Monday, June 26, 2017

How to Restore a Forest? Start with a Chainsaw

Timber near Nile, WA. Photo: Jake Parrish, Yakima Herald-Republic

A new collaborative approach hopes to show responsible environmental stewardship can boost the health of Washington’s forests and the state’s regional economies.
The Little Naches Working Group, with 40 regular members representing a wide variety of interests and expertise, helped the US Forest Service develop plans for the nearly 57,000-acre Little Crow Area on the Okanogan-Wenatchee National Forest.
"Work previously done on a 711-acre parcel of the Okanogan-Wenatchee National Forest in southern Kittitas County and a small part of Yakima County makes it the ideal starting point for Little Crow restoration," says U.S. Forest Service spokeswoman Holly Krake. And, significant commercial logging efforts to reduce the risk of wildfire should provide jobs and add revenue to help pay for future treatments to restore a more natural state.
“You’re looking at a suite of different benefits, including recreation improvements, road improvements and native fish habitats,” Krake said. “All of that brings tourism.”
Little Naches Working Group chair Lloyd McGee of The Nature Conservancy credited the Forest Service for its transparency and responsiveness that led to “strong agreement” with the prescriptions for restoration, especially when it comes to logging. After 25 years of protecting all trees on federal land decimated the logging industry’s workforce, some of those remaining still question the Forest Service’s approach.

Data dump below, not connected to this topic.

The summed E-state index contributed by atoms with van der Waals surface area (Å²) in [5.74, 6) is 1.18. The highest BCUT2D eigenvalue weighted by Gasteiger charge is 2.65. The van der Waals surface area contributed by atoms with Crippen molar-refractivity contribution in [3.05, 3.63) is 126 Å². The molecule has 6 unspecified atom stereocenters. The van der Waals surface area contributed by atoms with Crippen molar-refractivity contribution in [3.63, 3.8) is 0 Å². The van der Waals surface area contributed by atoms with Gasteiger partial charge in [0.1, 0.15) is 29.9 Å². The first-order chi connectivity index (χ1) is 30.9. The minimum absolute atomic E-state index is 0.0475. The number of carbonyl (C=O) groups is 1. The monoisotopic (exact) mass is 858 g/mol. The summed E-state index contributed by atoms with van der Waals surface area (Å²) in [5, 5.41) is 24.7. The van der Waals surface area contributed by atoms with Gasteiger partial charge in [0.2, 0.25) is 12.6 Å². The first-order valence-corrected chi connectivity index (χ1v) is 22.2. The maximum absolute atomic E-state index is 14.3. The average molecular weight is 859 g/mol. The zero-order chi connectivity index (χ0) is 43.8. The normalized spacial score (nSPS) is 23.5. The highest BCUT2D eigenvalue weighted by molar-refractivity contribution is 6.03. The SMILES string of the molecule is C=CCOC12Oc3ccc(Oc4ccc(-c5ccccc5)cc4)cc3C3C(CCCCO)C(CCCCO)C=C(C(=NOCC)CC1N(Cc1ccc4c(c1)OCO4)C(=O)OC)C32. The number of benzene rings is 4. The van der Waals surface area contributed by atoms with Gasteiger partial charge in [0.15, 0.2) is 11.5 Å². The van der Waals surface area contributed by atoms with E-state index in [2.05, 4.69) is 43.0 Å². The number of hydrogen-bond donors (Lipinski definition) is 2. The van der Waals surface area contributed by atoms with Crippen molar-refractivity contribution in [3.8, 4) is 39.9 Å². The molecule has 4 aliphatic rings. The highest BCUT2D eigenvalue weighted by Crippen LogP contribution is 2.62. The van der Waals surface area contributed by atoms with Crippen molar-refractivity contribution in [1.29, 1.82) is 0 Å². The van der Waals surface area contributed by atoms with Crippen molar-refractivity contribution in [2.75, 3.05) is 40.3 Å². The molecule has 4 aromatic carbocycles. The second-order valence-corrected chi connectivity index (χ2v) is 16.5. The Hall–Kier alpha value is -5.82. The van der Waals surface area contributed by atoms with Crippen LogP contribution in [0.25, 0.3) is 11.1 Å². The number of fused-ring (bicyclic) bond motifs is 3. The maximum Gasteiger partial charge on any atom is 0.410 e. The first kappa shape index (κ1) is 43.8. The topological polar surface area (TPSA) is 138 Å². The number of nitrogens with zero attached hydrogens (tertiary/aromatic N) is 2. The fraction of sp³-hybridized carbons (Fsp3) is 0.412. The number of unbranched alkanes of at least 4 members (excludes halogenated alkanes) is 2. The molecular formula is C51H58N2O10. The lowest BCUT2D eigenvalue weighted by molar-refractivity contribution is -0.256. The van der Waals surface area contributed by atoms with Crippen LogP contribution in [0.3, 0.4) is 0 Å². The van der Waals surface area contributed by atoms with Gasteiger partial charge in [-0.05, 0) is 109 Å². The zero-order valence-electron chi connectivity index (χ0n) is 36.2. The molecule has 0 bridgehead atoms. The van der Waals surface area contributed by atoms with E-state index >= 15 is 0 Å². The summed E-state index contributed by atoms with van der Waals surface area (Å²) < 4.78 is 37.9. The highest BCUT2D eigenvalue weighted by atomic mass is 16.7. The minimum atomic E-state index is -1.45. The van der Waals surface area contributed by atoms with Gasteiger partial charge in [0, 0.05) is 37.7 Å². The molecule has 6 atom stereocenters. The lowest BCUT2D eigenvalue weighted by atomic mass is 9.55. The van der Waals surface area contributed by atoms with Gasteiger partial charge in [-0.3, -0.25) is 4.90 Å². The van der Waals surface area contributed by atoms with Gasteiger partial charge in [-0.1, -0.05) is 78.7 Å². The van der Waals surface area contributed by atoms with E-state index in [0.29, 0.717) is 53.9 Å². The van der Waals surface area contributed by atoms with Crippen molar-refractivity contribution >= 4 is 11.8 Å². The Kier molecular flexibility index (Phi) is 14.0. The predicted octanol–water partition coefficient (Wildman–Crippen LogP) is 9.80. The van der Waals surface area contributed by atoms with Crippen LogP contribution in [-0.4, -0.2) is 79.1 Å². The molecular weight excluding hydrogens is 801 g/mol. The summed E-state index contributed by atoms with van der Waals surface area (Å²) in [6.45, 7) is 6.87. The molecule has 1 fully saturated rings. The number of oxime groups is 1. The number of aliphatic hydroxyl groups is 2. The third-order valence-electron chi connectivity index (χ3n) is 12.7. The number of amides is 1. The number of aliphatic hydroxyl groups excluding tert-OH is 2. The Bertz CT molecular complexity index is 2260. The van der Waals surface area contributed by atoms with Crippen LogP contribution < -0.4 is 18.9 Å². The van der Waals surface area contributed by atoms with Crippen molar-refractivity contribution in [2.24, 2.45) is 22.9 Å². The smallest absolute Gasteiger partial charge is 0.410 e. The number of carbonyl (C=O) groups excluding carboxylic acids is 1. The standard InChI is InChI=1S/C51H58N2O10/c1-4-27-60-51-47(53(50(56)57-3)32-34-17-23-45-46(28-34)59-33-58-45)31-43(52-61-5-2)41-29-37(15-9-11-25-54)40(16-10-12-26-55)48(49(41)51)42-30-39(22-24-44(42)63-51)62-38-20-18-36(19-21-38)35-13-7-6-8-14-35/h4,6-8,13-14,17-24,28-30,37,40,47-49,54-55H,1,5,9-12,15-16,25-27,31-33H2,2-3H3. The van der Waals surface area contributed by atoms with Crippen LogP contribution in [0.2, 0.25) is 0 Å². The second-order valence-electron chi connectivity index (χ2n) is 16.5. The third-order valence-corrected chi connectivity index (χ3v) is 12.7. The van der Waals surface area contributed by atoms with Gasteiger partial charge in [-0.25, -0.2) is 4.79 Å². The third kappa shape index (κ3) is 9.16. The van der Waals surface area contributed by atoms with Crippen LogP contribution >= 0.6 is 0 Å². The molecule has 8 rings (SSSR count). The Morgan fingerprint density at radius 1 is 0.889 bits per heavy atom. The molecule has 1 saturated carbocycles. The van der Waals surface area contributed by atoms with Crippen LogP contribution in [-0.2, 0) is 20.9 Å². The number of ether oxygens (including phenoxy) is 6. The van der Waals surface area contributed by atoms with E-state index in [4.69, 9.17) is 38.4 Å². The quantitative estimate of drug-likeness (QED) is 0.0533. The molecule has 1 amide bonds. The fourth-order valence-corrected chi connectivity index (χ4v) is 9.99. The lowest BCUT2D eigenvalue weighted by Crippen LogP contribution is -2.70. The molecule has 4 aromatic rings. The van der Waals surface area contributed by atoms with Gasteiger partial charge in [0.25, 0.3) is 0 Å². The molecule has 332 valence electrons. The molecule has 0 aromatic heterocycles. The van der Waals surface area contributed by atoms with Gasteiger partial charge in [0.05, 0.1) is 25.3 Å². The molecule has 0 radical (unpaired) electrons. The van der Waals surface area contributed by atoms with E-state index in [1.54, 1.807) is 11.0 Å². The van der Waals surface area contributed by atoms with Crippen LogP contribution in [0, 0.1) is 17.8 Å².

But Yakama Forest Products resource allocation manager Kelly Olney sees massive potential in an environmentally friendly solution to return the forest to its former glory.
“The beauty of this stuff is that we have a possibility by practicing limited logging that these forest districts can actually become self-sustaining on an economic basis again,” Olney said. “It’s a win-win for everybody.”

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